FIRST, READ this from a column by The Washington Post’s Robert Samuelson, which ran on our op-ed page last week:
People prefer to be with people like themselves. For all the celebration of “diversity,” it’s sameness that dominates. Most people favor friendships with those who share similar backgrounds, interests and values. It makes for more shared experiences, easier conversations and more comfortable silences. Despite many exceptions, the urge is nearly universal. It’s human nature.
Then ask yourself this question: Is this true for you?
What Mr. Samuelson is saying is accepted as gospel, as an “of course,” by so many people. And you can find all sorts of evidence to back it up, from whitebread suburbs to Jeremiah Wright’s church to the book that inspired the column, The Big Sort by Bill Bishop.
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Here’s my problem with that: I don’t know any people “like me,” in the sense under discussion here. I don’t have a group of people who look and act and think like me with whom to identify, with the possible exception of my own close family, and in some respects that’s a stretch — we may look alike and in some cases have similar temperaments, but that doesn’t necessarily translate to being alike in, say, political views.
Oh, but you’re Catholic, you might say. Do you know what “catholic” means? It means “universal.” At the Mass I attend, we sometimes speak English, sometimes Spanish, and throw in bits of Greek and Latin here and there. The priest who often as not celebrates that Mass is from Africa. Parishioners live in something like 35 ZIP codes. There are black, white and brown people who either came from, or their parents came from, every continent and every major racial group on the planet. My impression, from casual conversations over time, is that you would find political views as varied as those in the general population. Sure, more of us are probably opposed to abortion than you generally find, but that’s not a predictor of what we think about, say, foreign policy.
I may run into someone occasionally who shares my background as a military brat. But beyond a comparison of “were you ever stationed at ...,” there’s not a lot to hang a sense of identity on.
I belong to the Rotary Club, which means I have lunch with 300 or so other people once a week. I can’t think of any attitude or opinion I have as a result of being a Rotarian; nor — to turn that around — did I join Rotary because of any attitude or opinion I held previously. Wait — there’s one thing that’s different: I started giving blood as a result of being in Rotary. But I don’t feel any particular identification with other people who give blood, or any particular alienation from others who don’t give blood, the selfish cowards (just kidding).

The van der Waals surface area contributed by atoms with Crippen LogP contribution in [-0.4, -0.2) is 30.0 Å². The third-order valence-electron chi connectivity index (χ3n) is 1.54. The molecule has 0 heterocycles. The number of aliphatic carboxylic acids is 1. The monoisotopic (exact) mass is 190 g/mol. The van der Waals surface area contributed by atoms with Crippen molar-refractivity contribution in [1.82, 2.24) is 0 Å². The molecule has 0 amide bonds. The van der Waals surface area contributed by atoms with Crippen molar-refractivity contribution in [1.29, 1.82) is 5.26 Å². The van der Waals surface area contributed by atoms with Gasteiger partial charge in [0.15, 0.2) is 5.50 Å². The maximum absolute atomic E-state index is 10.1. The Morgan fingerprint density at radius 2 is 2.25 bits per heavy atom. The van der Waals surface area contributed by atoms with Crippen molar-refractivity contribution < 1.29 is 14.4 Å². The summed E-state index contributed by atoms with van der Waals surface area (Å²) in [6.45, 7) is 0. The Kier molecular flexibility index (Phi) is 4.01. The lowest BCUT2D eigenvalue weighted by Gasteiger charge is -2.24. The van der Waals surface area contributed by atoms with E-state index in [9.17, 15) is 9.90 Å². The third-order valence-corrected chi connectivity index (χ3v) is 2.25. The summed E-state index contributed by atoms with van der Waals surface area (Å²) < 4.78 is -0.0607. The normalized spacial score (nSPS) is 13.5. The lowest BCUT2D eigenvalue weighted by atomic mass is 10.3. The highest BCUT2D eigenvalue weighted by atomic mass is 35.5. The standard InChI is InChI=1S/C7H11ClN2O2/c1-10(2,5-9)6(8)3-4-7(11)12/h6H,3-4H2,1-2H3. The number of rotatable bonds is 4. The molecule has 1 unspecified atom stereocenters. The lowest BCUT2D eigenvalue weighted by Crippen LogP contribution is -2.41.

That’s not to say anything bad about Rotary, or anything good about it. It’s just not a predictor of my attitudes. I suppose people who have an objection to singing the National Anthem and “God Bless America” every week might stay away, but that still leaves a pretty broad spectrum. Rusty DePass, who worked hard for Rudy Giuliani last year, plays piano at Rotary. Jack Van Loan, longtime comrade and supporter of John McCain, is our immediate past president. Another prominent member is Jim Leventis, who is the godfather of Nancy Pelosi’s daughter, the filmmaker Alexandra. Not one of them is any more or less a Rotarian because of his political attitudes.
Reaching for a generalization, I can point to superficial sameness at Rotary — a lot of members are among the 6 percent of American men who still wear a tie to work every day, although many are not. And the membership is notably whiter than South Carolina, but that seems to correlate demographically with the tie thing. In any case, this is a place where I spend one hour a week; it does not define me.
Bottom line: I cannot think of five people not related to me, with whom I regularly congregate, who share my “backgrounds, interests and values” to any degree that would matter to me.
This is a barrier for my understanding of people who do identify with large groups of people who look alike and/or think alike and/or have particular interests in common that bind them as a group and set them apart from others. I don’t see how they do it. If I tried to be a Democrat or a Republican, I’d quit the first day over at least a dozen policy positions that I couldn’t swallow. How do others manage this?
Maybe I’m a misfit. But the ways in which I’m a misfit helped bring me to support John McCain (fellow Navy brat) and Barack Obama (who, like me, graduated from high school in the hyperdiverse ethnic climate of Hawaii) for their respective nominations. Sen. McCain is the Republican whom the doctrinaire Republicans love to hate. Sen. Obama is the Democrat who was uninterested in continuing the partisan warfare that was so viscerally important to the Clintonistas.
Coming full circle, I guess I like these guys because they’re, well, like me. But not so most people would notice.
It’s going to be interesting, and for me often distressing, to watch what happens as the media and party structures and political elites who do think in terms of groups that look, think and act alike sweep up these two misfit individuals in the tidal rush toward November. Will either of them have the strength of mind and will to remain the remarkably unique character that he is, or will both succumb to the irresistible force of Identity Politics? I’m rooting fervently for the former, but recent history and all the infrastructure of political expression are on the side of the latter.
Does Mr. Samuelson’s observation apply to you? Tell us all about it at thestate.com/bradsblog/.